Total hip arthroplasty (THA) is a common, highly successful surgical intervention for the treatment of symptomatic degenerative conditions of the hip, such as osteoarthritis (1). Periprosthetic joint infection (PJI) is an uncommon, but potentially devastating complication of THA, with a reported incidence of between 0.6% and 2.2% (2-4). PJI often necessitates invasive treatment strategies, such as revision surgery, and has a significant negative impact on patients’ quality of life (5,6). With more than 1 million THAs performed worldwide each year, the health and economic burdens of this infective complication are substantial (1,3). Furthermore, two large national registry studies have demonstrated that the risk of revision due to hip PJI is rising (7,8). In this context, an understanding of the most effective treatment options is of great importance.
The three principal treatment options for hip PJI include: surgical debridement with antibiotics and implant retention, with or without modular exchange (DAIR); one-stage revision; or two-stage revision. In contemporary healthcare settings, the additional options of excision, or amputation are considered a last resort. DAIR is commonly used in acute PJIs involving bacteria with known sensitivities, well-fixed prostheses and in patients unfit for major revision surgery. However, patients who undergo DAIR may require lifelong suppressive antibiotics and approximately half will subsequently require revision with implant exchange (9,10).
Revision for hip PJI involves removal of the existing prosthesis, debridement of affected tissues, administration of antibiotics and reimplantation of a new prosthesis. ‘One-stage’ revision refers to the completion of this protocol in a single operation under one anaesthetic, whereas a ‘two-stage’ approach refers to the delayed reimplantation of a definitive THA, following completion of a course of sensitivity-guided antimicrobial therapy. Two-stage protocols often utilize a temporary prosthesis, or antibiotic spacer prior to the definitive second stage.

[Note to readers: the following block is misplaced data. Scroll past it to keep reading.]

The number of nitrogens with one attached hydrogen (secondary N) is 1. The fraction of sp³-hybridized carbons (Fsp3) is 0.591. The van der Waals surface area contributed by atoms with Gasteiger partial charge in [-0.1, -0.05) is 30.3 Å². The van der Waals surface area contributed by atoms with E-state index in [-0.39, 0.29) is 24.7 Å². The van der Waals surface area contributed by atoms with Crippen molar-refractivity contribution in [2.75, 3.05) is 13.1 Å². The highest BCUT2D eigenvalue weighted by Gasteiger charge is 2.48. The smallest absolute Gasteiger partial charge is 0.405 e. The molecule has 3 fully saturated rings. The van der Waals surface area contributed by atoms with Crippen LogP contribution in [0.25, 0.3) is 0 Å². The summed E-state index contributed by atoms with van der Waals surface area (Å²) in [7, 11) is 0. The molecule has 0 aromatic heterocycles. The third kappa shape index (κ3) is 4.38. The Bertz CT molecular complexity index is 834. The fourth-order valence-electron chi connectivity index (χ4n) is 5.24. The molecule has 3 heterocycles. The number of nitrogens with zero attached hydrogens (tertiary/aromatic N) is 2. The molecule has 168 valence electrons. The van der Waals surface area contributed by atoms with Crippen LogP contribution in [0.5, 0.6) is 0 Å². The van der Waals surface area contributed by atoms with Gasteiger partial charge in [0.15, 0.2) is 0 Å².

Summary of paper
Petis et al. have recently published the results of a single-centre series of 164 THAs in 162 patients, who underwent a two-stage surgical revision for PJI (11). They report the long-term re-infection and mechanical failure rates in a selective cohort, which has a mean follow-up of 12 years (range, 2 to 21 years). The paper offers a valuable contribution to the existing literature on this subject and we commend the authors for establishing such long-term outcomes, which are very scarce in this population.
The authors included adult patients who underwent both stages of revision at their institution (i.e., patients who underwent the first stage at another centre were excluded). All patients received an antibiotic spacer. The mean duration of antibiotics was 8 weeks, and the mean duration between cessation of antibiotics and the second stage was 7 weeks. Patients were excluded if they had received any prior treatment for infection of the joint in question. This study is novel in that, to the authors knowledge, no previous study reporting the results of a two-stage revision protocol for PJI has excluded patients on the basis of prior treatment for infection.